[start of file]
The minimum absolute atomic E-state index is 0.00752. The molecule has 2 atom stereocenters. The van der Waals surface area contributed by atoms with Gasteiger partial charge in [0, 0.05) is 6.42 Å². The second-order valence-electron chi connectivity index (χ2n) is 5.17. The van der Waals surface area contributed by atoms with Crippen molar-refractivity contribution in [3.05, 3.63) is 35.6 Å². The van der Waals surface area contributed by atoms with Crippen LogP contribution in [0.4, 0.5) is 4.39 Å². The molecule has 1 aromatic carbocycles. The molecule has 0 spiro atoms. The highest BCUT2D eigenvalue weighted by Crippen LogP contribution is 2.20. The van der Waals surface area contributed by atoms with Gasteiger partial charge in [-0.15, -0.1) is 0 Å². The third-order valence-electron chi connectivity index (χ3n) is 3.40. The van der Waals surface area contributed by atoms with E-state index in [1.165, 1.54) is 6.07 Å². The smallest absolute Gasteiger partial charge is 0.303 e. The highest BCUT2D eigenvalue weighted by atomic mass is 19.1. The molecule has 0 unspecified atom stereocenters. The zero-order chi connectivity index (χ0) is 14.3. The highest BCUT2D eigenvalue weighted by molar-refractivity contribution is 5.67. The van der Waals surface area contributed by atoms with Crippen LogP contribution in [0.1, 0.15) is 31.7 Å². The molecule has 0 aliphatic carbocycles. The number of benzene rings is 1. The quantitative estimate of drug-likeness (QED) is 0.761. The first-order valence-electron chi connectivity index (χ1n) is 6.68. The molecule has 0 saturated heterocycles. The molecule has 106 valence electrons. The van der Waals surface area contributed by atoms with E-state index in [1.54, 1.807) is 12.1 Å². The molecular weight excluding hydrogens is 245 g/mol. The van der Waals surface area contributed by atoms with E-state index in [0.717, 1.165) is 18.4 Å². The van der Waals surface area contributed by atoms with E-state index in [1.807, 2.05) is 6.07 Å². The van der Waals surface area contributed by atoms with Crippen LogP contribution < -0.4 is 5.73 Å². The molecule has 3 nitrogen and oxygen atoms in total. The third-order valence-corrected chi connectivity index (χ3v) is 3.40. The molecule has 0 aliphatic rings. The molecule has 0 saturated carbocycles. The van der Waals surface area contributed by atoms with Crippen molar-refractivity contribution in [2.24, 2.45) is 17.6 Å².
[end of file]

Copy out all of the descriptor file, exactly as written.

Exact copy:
The minimum absolute atomic E-state index is 0.00752. The molecule has 2 atom stereocenters. The van der Waals surface area contributed by atoms with Gasteiger partial charge in [0, 0.05) is 6.42 Å². The second-order valence-electron chi connectivity index (χ2n) is 5.17. The van der Waals surface area contributed by atoms with Crippen molar-refractivity contribution in [3.05, 3.63) is 35.6 Å². The van der Waals surface area contributed by atoms with Crippen LogP contribution in [0.4, 0.5) is 4.39 Å². The molecule has 1 aromatic carbocycles. The molecule has 0 spiro atoms. The highest BCUT2D eigenvalue weighted by Crippen LogP contribution is 2.20. The van der Waals surface area contributed by atoms with Gasteiger partial charge in [-0.15, -0.1) is 0 Å². The third-order valence-electron chi connectivity index (χ3n) is 3.40. The van der Waals surface area contributed by atoms with E-state index in [1.165, 1.54) is 6.07 Å². The smallest absolute Gasteiger partial charge is 0.303 e. The highest BCUT2D eigenvalue weighted by atomic mass is 19.1. The molecule has 0 unspecified atom stereocenters. The zero-order chi connectivity index (χ0) is 14.3. The highest BCUT2D eigenvalue weighted by molar-refractivity contribution is 5.67. The van der Waals surface area contributed by atoms with Crippen LogP contribution in [0.1, 0.15) is 31.7 Å². The molecule has 0 aliphatic carbocycles. The number of benzene rings is 1. The quantitative estimate of drug-likeness (QED) is 0.761. The first-order valence-electron chi connectivity index (χ1n) is 6.68. The molecule has 0 saturated heterocycles. The molecule has 106 valence electrons. The van der Waals surface area contributed by atoms with E-state index in [1.54, 1.807) is 12.1 Å². The molecular weight excluding hydrogens is 245 g/mol. The van der Waals surface area contributed by atoms with E-state index in [0.717, 1.165) is 18.4 Å². The van der Waals surface area contributed by atoms with E-state index in [1.807, 2.05) is 6.07 Å². The van der Waals surface area contributed by atoms with Crippen LogP contribution < -0.4 is 5.73 Å². The molecule has 3 nitrogen and oxygen atoms in total. The third-order valence-corrected chi connectivity index (χ3v) is 3.40. The molecule has 0 aliphatic rings. The molecule has 0 saturated carbocycles. The van der Waals surface area contributed by atoms with Crippen molar-refractivity contribution in [2.24, 2.45) is 17.6 Å².